[tex-live] TeX Live on usb drive
George N. White III
gnwiii at gmail.com
Sun Mar 22 00:00:58 CET 2009
On Sat, Mar 21, 2009 at 2:04 PM, Jerónimo Leal <jleal at pusc.it> wrote:
> Philip TAYLOR (Ret'd) wrote:
>> Manuel Pégourié-Gonnard wrote:
>> > But while we're at it, I wonder in people would be interested in
>> > purchasing USB
>> > keys with pre-installed TL (and maybe other portable tools like
>> > texworks) from
>> > the TUG store (or via their local TUG).
>> I wondered exactly the same; maybe there is a (small)
>> source of income for a TeX entrepreneur who would
>> like to offer such things on a buy-it-now basis
>> on Ebay ...
>> ** Phil.
> But my group (GuIT) distributes the DVD to all the members every year. What
> will happen if they distribute an usb-drive with a nice logo of TUG on the
> surface? We are promoting the TUG also when the distribution is obsolete and
> you can give the drive to another person or use it (also without the
> content). I would be interested in buy a little quantity of drives to
> distribute to my students.
> I think that the future is in others physical mediums than the DVD or CD.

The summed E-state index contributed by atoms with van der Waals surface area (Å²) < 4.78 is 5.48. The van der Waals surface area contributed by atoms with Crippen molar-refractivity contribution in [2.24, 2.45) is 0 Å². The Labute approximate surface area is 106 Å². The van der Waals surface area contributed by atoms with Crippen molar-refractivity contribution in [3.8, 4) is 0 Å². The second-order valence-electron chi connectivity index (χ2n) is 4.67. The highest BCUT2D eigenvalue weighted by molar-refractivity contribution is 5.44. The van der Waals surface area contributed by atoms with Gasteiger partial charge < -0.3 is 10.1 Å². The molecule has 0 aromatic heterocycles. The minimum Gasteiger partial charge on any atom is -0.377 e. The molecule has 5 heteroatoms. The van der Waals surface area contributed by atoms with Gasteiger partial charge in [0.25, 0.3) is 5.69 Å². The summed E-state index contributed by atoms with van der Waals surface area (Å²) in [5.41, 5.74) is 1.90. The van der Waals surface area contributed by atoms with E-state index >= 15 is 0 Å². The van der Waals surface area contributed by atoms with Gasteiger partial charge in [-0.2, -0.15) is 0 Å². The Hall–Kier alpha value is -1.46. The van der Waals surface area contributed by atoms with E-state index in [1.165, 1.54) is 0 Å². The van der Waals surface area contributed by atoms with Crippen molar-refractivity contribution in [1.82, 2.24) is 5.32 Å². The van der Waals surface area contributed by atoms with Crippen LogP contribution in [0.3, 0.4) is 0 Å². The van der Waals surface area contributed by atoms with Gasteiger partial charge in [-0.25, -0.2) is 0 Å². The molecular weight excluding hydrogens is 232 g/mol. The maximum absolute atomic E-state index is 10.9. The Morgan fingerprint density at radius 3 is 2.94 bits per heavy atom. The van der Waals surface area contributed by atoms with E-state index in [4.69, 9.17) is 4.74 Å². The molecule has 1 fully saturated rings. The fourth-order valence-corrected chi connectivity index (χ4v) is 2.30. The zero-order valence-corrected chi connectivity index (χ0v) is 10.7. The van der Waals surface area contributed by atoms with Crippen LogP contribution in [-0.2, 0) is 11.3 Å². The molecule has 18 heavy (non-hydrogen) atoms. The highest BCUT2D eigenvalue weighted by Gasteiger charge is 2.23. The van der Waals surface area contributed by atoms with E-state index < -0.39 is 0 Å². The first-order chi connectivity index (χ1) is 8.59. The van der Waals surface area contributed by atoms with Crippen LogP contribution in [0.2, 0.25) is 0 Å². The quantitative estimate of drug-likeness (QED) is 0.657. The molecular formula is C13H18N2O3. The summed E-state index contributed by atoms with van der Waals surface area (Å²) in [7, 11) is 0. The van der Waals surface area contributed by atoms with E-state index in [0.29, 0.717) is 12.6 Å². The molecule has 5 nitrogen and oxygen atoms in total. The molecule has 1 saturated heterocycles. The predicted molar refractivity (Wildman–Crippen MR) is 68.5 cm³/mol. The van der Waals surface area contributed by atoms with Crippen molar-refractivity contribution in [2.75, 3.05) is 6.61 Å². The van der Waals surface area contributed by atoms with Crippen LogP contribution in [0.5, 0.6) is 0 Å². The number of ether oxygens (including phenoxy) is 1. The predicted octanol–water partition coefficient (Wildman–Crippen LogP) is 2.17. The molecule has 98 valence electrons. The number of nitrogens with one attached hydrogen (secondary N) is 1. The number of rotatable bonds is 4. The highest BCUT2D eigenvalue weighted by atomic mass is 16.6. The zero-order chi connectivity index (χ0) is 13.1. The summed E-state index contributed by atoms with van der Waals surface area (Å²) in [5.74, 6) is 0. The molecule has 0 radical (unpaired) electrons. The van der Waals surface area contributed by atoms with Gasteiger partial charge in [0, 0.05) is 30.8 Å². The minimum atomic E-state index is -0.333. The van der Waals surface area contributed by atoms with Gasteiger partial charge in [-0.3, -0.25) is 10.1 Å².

Physical media are a stopgap for those who don't yet have good internet
access, so the future is the net but the current reality is that TeX
Live is too
large those without cheap high-speed internet to download.
DVD media cost is a small fraction of the cost of a USB memory stick, and
DVD media is quite robust, so other physical media make sense only for
people who don't have access to DVD readers (e.g., those netbook users
with limited financial resources) or internet. DVD readers are not as robust
as USB keys, so it doesn't make sense to buy one just to load TeX Live
on a netbook.
> The solution of the zip file with all tlnet/2008, which people can easily
> download and unzip to their USB drive, is also very good.
Certainly many people who don't have good network access do have
contact with others who do, e.g., as students in a course where the
instructor has high speed internet, or employees working on a
secure net without direct internet access. So the main issue is
finding ways to get multiple installs from one download (a topic that
comes up regularly on this list).
For a classroom, a small network server with wireless costs less
than a few dozen USB keys, but requires some administrative input
to configure so may not be suitable for all. OTOH, once you have
the server working, it should be relatively easy to install TL
on a bunch of netbooks.
I have some experience working in an environment where USB is
the only data transfer mechanism -- eventually you start running
into problems due to mechanical wear and tear on the USB
The TL ecosystem has become pretty complex, so it is hard for
any one person to understand all the problems, while those who
are encountering problems may be working around issues that
those working in developed regions never see.
George N. White III <aa056 at chebucto.ns.ca>
Head of St. Margarets Bay, Nova Scotia
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